• Units: 3-5
  • Workload: medium reading, midterm and final
  • Frosh-friendly: Yes
  • WAYS: N/A
  • Times: Mon, Tue, Wed, Thu 9:30 AM – 10:20 AM at 200-002 

6. AFRICAAM 68D: American Prophet: The Inner Life and Global Vision of Martin Luther King, Jr. (AMSTUD 168D, CSRE 68, HISTORY 68D, HISTORY 168D)

Dr. Clayborne Carson directs Stanford’s Martin Luther King, Jr. Institute, an unfortunately under-acknowledged research center housed in the mysterious structure behind the Engineering Quad. He is considered one of the foremost experts on the life and philosophy of Martin Luther King, Jr., in part due to his long-term project to edit and disseminate, at the bequest of Coretta Scott King, his sermons, speeches, correspondence, and other writings. Subject to rave reviews on Carta, this course promises an intellectually fascinating look at Dr. King’s transcendental marriage of spirituality and activism in his fight for equality, peace and justice. Dr. Carson’s intimate understanding of Dr. King, developed through his long-term engagement with primary source documents and personal relationships with key individuals involved in the civil rights movement, culminates in a course that is not-to-be-missed for anyone interested in American history, civil rights and the interplay between the personal and political.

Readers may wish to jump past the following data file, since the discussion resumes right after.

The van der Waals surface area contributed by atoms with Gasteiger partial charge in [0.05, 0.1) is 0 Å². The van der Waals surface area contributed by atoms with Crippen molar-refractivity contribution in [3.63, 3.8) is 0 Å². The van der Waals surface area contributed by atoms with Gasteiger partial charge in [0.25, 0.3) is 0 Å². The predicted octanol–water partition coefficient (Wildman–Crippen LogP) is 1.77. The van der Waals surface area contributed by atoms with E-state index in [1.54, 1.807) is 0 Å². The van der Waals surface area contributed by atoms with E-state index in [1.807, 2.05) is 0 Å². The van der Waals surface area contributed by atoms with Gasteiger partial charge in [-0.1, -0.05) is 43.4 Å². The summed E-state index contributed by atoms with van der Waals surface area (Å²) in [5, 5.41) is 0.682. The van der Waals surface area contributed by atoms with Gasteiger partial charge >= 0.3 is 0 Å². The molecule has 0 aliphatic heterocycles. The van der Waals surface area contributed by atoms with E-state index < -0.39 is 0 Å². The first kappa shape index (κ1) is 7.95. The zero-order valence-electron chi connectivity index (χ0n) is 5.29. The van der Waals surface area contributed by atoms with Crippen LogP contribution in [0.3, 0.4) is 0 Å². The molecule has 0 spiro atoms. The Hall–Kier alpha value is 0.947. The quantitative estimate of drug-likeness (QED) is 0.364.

• Units: 3-5
  • Workload: light-medium reading and writing
  • Frosh-friendly: Yes
  • WAYS: N/A
  • Time and Place: Tue, Thu 3:00 PM – 4:20 PM at 380-380

7. PHYSICS 61: Mechanics and Special Relativity

The teaching team for Physics 61, led by particle physicist and cosmologist Pat Burchat, provides a model for the modern classroom. An inspiring and energizing instructor, Professor Burchat doesn’t simply spend lecture deriving equations for the class on the board. Rather, she guides and encourages students as they do it themselves. Such interactive classrooms are hard to pull off, but Burchat masterfully integrates the material so that each lesson builds inexorably off the last. You’ll never have to trust that the equation on the board is correct, because you will have derived it yourself from the last equation—which you will have gotten from the one before that… and soon you’ll be reminiscing on how you arrived at all these remarkable features of special relativity starting from nothing but a couple trains, a clock made of mirrors and light, and some basic calculus.